Spectrum of a star For stars, spectra in the visible show absorption lines due to electronic transitions in ions or atoms. The absorption lines are usually quite narrow (width of line as a fraction of central wavelength of 0.001 or less). Analysis of absorption lines can tell us an enormous amount of knowledge about a star- its temperature, chemical composition, rotation, turbulence in atmosphere, electron density, surface gravity. etc etc.
Spectra of silicate minerals The visible/ near IR reflection spectra of a silicate mineral looks quite different from that of a star. Instead of narrow atomic electronic lines, there are very broad (fractional width of 0.1-0.5!!) features due to solid state physics- things like bending of crystalline bonds.
Spectra of asteroids The left shows spectra of a few asteroids. These look like the spectra of silicate minerals, rather than stellar spectra, of course.
The right hand figure shows some asteroid spectra and lab spectra of meteorite analogs.
Spectral types of asteroids Asteroid spectra have been classified into "bins" of similar spectra and given letter designations, much like the spectra of stars. For stars, it was realized that the spectral classes could be arranged in a physically meaningful pattern based on the stars temperature. No such easily recognized pattern is obvious in the spectra of asteroids, but the spectral classes are still useful for classifying asteroids.
Silicate mineral families Minerals based on silicon and oxygen are found everywhere on Earth and in stony asteroids. This just gives a little flavor of some of the major silicate minerals. The diagrams show just a hint of the types of crystal structures that are present in different minerals.
Asteroid colors and albedos Colors of astronomical objects are easier to obtain than spectra. However, colors convey much less information than spectra, and objects with different spectral types can have the same colors. However, for asteroids, colors can be useful particularly if combined with some other property such as albedo. Here is a plot of U-V color vs. albedo. Different classes of asteroids lie in different parts of the graph, as indicated by the labeled squares. Thus, if we get a color and albedo for an asteroid, we can make a rough estimate of its spectral type. Several different color systems have been developed to classify asteroids on the basis of colors.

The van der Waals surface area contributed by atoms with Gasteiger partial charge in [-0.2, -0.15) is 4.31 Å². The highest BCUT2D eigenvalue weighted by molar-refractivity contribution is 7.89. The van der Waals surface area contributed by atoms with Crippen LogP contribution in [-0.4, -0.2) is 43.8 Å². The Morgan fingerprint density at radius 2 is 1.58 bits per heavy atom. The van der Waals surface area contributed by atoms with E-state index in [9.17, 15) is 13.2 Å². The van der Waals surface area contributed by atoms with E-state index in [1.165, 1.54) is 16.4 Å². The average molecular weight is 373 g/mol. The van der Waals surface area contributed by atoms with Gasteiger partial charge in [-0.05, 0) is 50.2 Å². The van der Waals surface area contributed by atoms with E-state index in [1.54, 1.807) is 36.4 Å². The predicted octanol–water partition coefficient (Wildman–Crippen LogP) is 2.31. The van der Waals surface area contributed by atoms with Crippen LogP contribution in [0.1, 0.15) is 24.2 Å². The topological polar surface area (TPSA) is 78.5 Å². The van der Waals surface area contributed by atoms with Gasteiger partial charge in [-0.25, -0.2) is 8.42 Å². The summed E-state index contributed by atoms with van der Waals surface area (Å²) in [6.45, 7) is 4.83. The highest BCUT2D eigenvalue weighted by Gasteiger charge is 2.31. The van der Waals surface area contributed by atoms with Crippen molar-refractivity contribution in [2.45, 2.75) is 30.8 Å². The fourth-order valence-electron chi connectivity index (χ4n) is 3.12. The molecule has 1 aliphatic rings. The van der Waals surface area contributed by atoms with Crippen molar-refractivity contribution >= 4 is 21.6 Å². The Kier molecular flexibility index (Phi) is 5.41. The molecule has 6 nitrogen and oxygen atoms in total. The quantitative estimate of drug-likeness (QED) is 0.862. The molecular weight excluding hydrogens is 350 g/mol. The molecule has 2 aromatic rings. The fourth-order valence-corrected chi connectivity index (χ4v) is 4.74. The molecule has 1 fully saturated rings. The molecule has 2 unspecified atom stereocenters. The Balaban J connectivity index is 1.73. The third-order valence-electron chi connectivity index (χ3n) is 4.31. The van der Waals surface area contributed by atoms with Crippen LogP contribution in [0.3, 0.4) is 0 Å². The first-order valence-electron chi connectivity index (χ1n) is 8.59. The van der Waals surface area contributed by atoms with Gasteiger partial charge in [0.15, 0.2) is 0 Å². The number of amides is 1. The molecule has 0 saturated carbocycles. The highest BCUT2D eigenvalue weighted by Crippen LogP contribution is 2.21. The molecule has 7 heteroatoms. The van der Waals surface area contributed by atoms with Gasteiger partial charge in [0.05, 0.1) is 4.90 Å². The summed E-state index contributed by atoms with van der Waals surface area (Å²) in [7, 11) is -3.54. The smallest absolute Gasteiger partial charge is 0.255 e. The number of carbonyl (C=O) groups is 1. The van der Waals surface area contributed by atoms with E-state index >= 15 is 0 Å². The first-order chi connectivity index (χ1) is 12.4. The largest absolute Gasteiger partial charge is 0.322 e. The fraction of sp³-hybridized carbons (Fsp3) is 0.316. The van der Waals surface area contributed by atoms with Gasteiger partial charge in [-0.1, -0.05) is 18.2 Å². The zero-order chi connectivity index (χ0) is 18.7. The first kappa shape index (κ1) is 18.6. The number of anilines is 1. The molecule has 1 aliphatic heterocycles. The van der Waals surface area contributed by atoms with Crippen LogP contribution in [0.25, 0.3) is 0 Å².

Bulk composition of Earth This table shows the most common elements in the Earths mantle, core, and whole planet. Note that H and He, elements which dominate the composition of the Sun, are not among the most common in the Earth.
Bulk composition of Solar Nebula This table shows the most common elements in the Solar Nebula. The composition of the bulk of the Sun is similar (in the core of the Sun some H has been converted into He by fusion). Note that H and He dominate the composition of the Sun.
Core/mantle structure This cartoon shows how an originally uniform composition asteroid can develope a core/mantle structure if it undergoes enough internal heating to melt the iron.
The source of the heating in asteroids remains an open question. Accretion heating and long-lived radioactive element heating are too slow to heat up asteroidal sized body much (they loss the heat almost as fast as it is produced). Perhaps short-lived radioactive heating, which acts faster, may be responsible for heating some asteroids. The most important such element may be 26Al (aluminum 26), a radioactive isotope with a 700,000 year half-life (far shorter than the 4.5 billion year half-life of Uranium). If the Solar Nebula formed near a supernova, it may have incorporated short-lived radioactive isotopes from the supernova explosion.